The vision of Ireland’s future envisaged in the Blueprint is, therefore, a rather less selfless and equitable one than its authors would have us believe. Many of the esteemed figures that contributed to the document will of course be direct beneficiaries of the policies that they have proposed. The driving down of wages across the board in the Eurozone will inevitably lead to enhanced profits both in Ireland and elsewhere. It might be reasonable to presume that the various wealthy employers in the group were not unaware of this when they chose to advocate the policy. Furthermore, were the various prescriptions detailed in the Blueprint to come to pass it would spell further misery for ordinary Irish people. Wages would be slashed, public services eroded, the unemployed harried and vilified. The vision of the future that the Blueprint offers is then of an Ireland that is as far removed as you could imagine from the values of fairness and equality that its authors claim to cherish.
The ambition of those who contributed to the document is nothing less than a radical – but utterly regressive – transformation of Irish society. The introduction of the measures proposed in the Blueprint would affect a seismic shift in the balance of forces within Irish society, from labour to capital, from public to private, from those who have barely enough money to those who have far too much already. While the policies advocated by the group of greying worthies are depicted as original and daring, they are in fact entirely familiar from the experience of other countries all around the world. Every time a country – and particularly one from the Global South – finds itself in economic peril the same old policies are dusted down and driven through – the privatisation of state assets, cuts in wages, reduction of the public sector, diminution of social welfare and all the rest. We are facing a set of circumstances that are far from unique and threatened by a set of policies that are also far from unique. If Ireland were one of the poorest countries in the world instead of one of the richest we would name the Blueprint for what it is - a ‘structural adjustment programme’.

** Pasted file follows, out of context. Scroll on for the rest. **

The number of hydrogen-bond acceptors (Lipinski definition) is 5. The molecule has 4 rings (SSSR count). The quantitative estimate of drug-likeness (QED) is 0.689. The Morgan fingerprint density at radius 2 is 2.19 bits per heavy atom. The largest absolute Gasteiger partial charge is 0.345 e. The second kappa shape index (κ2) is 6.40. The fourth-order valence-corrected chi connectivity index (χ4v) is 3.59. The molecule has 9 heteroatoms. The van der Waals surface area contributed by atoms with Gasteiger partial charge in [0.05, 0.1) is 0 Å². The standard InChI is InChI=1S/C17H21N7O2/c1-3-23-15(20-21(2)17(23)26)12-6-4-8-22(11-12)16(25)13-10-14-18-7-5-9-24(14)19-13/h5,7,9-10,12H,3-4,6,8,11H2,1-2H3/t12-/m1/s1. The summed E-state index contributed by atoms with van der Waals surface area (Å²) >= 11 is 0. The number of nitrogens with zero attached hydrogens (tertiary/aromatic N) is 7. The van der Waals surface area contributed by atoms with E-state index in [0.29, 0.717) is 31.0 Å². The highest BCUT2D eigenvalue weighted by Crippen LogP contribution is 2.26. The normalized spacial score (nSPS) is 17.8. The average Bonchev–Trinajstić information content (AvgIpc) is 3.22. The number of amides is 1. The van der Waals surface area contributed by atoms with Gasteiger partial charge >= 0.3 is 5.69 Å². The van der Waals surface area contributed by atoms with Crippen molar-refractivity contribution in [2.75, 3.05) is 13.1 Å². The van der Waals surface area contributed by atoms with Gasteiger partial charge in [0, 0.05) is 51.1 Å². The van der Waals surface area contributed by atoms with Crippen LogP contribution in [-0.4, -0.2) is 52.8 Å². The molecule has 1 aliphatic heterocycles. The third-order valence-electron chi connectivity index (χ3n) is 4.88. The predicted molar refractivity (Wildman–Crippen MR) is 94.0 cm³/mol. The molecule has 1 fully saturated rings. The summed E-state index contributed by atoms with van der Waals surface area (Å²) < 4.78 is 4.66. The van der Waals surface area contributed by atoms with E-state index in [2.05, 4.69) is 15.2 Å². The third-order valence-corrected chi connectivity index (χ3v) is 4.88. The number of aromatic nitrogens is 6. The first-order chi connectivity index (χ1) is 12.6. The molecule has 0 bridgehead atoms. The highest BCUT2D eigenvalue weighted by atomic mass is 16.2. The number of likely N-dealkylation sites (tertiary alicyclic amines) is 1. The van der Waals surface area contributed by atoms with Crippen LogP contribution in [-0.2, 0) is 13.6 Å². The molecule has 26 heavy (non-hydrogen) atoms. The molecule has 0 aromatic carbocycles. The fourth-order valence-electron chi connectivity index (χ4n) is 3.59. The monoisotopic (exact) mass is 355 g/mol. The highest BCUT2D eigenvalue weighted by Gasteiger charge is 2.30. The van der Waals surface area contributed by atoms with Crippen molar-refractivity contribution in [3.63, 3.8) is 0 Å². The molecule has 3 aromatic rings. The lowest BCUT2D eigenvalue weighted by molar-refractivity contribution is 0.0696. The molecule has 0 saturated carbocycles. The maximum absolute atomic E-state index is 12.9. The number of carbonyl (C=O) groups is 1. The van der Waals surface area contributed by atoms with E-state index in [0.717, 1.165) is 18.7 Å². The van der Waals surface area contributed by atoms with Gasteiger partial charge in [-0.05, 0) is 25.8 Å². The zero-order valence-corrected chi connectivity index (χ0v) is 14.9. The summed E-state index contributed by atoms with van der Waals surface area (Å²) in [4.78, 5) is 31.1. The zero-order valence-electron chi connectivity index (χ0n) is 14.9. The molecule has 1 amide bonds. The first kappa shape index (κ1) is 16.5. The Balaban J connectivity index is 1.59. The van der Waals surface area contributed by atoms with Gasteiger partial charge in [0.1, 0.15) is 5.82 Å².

While the Blueprint is in the main fairly predictable, there is one aspect of if that might perhaps be considered a genuinely radical departure. The text reveals that the great and the good are concerned not merely with political outcomes but also with political processes. The big names of corporate Ireland are no longer satisfied with politicians running the country in their interests, they want to run the place themselves. At various stages in the Blueprint, there are recommendations that would allow representatives of capital a greater role in governing Ireland. Some of these would simply entail ‘expert business leaders’ offering advice to the government. Others have rather greater ambitions that could see large capitalists assuming executive positions within the state. The Blueprint recommends the creation of two posts – a Minister for Competitiveness and a Minister for Public Service Reform – that would be filled from outside the Dáil. In addition, the document proposes that a ‘committee of external experts’ - the Public Contestability Committee – should be established to oversee the ‘reform’ of the public sector.
The publication of the Blueprint confirms then the technocratic turn that has marked the era of recession in Ireland. The seventeen luminaries who compiled the report evidently feel that certain functions of government are too important to be left in the care of elected politicians and should instead be entrusted to those with the relevant expertise. And I think we could all hazard a guess who those ‘experts’ might turn out to be. In the darkest days of the nation, we can all count on a certain pair of billionaire business geniuses to answer Ireland’s call. Surely that cherubic philanthropist who covered the Haitian earthquake for the national broadcaster would be the best man to nurse the economy back to health? And if that moustachioed maverick who brought us the IFSC can’t lead us out of the wilderness, then who can?
This is the political turn that awaits us. A few weeks ago many of us cast our ballots in what was widely hailed as a ‘democratic revolution’. The nature of that revolution is gradually becoming clear. While there has been a shift in the balance of forces in Irish political life, it is one that has tilted power away from the ordinary people and towards the representatives of capital. If there has genuinely been a ‘revolution’ in Ireland it has bestowed a distinctly sinister form of ‘democracy’ upon us. The Blueprint is the herald of a new political form in Ireland, one to which Crisisjammers and others on the twitter machine have in the last few days lent a very apt name. It would appear that we are now subjects of a Dragons’ Den Democracy…